“It’s nonsense to suggest that a dual rights scheme would deliver the same amount and quality of sport on free-to-air television. This is a ploy to ploy to force Australians to pay to watch their favourite sport on television.”
Mitchell adds, “Now that all Australians have converted to digital television, the only change that the Parliament should consider is to enable free-to-air broadcasters to show listed sports on all their channels.”
The government has introduced a hard timeline to roll out dramatic media reforms by Christmas, with Communications Minister Malcom Turnbull hinting he will be uncompromising in his efforts to remove media regulations that have outlived their purpose.
“One way for a Communications Ministers to operate, and it’s not the way I do it, is to meet with each of the media groups individually and basically tell them what they want to hear,” Turnball said.
“But unfortunately, when it comes to a moment of truth and you have to make a decision… they’re all upset.”
The rapidly progressing schedule for media reform suggests regulations such as the ‘two-out-of-three’ rule that have come under question could be repealed in just six months. The rule prevents a single entity owning more than two of the three types – newspaper, television and radio – of licenses in the same market.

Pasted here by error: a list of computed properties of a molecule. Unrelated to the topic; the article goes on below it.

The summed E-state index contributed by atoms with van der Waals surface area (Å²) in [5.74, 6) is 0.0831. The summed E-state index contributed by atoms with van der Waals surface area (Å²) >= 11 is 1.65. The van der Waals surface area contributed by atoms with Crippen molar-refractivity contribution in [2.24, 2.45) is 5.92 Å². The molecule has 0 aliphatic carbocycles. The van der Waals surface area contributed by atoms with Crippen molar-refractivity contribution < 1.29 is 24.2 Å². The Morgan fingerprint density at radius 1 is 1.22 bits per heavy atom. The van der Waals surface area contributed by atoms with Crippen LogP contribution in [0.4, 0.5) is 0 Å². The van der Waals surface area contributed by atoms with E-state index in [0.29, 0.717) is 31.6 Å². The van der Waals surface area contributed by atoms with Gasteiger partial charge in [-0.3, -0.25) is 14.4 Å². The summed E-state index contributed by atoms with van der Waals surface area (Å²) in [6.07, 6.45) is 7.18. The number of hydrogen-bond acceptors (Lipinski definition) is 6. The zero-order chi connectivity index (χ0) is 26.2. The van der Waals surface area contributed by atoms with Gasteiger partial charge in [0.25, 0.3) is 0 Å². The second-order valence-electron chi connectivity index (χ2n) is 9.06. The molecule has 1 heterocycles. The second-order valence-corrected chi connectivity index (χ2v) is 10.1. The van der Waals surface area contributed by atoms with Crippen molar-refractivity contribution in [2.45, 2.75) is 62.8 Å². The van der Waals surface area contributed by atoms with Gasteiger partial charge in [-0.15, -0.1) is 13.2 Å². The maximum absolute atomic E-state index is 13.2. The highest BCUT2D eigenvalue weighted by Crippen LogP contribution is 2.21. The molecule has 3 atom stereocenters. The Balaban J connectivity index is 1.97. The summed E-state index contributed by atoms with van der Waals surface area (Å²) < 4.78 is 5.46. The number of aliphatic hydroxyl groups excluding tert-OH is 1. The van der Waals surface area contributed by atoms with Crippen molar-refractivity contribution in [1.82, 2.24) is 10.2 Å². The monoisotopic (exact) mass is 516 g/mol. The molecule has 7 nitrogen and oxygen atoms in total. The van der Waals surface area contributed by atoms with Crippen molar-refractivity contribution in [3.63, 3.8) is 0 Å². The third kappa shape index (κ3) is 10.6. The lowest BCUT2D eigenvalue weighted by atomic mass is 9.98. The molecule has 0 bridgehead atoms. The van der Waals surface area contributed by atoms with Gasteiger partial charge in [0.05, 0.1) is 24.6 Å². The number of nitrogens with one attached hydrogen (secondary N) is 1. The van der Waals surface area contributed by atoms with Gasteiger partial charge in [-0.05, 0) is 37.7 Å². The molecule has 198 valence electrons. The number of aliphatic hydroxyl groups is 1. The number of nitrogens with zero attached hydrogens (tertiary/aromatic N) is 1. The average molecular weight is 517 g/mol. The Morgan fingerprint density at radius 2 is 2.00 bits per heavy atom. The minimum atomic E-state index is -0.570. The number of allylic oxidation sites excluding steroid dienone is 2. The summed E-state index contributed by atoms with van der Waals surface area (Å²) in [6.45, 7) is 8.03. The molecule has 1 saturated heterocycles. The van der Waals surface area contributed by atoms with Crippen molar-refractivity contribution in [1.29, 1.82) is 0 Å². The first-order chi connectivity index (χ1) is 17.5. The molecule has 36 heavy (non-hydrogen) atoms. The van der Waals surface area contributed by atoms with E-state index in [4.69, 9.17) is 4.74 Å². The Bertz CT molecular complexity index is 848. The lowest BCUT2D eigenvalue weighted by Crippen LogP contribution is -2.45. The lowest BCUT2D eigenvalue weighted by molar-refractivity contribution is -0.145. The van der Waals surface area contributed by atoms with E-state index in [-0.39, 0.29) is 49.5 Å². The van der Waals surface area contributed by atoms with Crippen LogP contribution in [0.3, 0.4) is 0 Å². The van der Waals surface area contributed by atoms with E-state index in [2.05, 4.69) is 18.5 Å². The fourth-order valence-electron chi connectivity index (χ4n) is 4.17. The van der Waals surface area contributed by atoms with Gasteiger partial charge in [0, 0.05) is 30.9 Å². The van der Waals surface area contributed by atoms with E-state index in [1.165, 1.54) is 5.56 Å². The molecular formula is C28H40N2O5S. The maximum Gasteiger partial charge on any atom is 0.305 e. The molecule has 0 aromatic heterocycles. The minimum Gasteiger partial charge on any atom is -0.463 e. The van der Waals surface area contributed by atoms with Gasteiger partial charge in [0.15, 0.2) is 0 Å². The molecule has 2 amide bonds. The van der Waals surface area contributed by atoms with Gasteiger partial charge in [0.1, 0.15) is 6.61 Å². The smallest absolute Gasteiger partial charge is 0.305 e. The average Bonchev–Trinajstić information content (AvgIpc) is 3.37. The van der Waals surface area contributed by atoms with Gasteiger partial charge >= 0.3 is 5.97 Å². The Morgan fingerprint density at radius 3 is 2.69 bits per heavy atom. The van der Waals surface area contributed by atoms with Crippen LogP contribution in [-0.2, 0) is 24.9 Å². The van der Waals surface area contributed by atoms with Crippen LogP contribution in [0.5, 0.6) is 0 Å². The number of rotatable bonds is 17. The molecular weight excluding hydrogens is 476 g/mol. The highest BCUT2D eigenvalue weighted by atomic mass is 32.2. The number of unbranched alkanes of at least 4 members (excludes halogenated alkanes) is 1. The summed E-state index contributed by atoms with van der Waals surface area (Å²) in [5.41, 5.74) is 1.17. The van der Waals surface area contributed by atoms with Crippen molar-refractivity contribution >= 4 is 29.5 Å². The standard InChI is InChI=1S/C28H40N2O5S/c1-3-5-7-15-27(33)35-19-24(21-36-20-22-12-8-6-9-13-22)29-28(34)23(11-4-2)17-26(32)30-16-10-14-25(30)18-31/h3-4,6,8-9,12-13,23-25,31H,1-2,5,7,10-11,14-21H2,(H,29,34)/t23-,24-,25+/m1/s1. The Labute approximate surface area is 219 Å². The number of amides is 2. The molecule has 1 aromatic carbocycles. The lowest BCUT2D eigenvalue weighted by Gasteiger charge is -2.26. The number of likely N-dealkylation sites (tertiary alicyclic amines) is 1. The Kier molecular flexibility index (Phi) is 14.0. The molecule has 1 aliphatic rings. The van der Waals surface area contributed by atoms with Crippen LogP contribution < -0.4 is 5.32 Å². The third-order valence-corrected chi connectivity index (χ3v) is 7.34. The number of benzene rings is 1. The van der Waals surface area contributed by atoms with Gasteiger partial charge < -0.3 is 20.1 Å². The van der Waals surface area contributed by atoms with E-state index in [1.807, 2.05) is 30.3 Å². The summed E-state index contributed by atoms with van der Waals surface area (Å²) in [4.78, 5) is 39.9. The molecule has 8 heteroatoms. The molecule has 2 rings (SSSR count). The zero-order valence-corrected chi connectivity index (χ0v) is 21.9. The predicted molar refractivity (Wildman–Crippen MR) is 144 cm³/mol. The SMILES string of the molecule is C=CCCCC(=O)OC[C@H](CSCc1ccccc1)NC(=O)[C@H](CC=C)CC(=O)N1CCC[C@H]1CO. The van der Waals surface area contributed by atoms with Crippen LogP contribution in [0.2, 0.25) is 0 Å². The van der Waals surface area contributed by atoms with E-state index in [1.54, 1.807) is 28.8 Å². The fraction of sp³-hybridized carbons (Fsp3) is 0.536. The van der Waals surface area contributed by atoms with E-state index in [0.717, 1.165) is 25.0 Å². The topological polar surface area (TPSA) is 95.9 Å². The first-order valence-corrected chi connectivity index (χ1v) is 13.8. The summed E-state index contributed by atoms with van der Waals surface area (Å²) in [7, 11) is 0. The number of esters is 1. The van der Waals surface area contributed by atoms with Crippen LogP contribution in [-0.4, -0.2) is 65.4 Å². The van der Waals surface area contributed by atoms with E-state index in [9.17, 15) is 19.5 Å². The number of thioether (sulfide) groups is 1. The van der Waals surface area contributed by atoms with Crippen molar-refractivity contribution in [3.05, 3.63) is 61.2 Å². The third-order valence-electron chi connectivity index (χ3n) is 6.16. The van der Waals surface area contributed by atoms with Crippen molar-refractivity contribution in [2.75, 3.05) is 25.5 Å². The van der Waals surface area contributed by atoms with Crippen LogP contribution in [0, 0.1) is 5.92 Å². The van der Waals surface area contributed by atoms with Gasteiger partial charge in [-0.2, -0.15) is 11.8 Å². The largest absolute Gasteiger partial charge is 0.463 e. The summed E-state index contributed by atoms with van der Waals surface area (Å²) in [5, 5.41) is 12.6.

The proposed series of reforms have also generated controversy, particularly with the relaxation of the 75% population reach rule, which could pave the way for several billion-dollar mergers potentially involving Ten and Southern Cross Media and Nine’s acquisition of Bruce Gordon’s Win Corp.
Prestige magazine publisher Condé Nast apparently has the advertising game all figured and has upscaled its innovation in captivating audiences by incorporating video, mobile and email inventory to its data-led advertising strategy.
Under the Catalyst program, the US-based publisher of Vogue, GQ, Vanity Fair and The New Yorker combined data from its print databases of 65 million subscribers and an in-depth premium reader survey to create 10 influential premium shopper audiences. The strategy has contributed to drastic increase in revenue for Condé Nast without compromising its higher online advertising rates.
Vice-president of data and marketing analytics Chris Reynolds told The Australian the move had shifted Condé Nast into the ‘audience buying’ conversation rather than merely selling digital advertising based on the context of where an ad runs, as it does in print.
“The really significant change here is the ability to deliver (targeted audiences) in multiple channels,” Reynold said.
The incorporation of video features is also fundamental to Conde Nast’s plans of discovering new digital revenue streams that gives the print publisher a look at advertising dollars that once went straight to television.
In order to optimise audience exposure, Condé Nast Entertainment has asked former head of pay-TV channel CW, Dawn Ostroff to oversee the launch of eight video channels based on magazine brands such as Glamour, Vogue and GQ.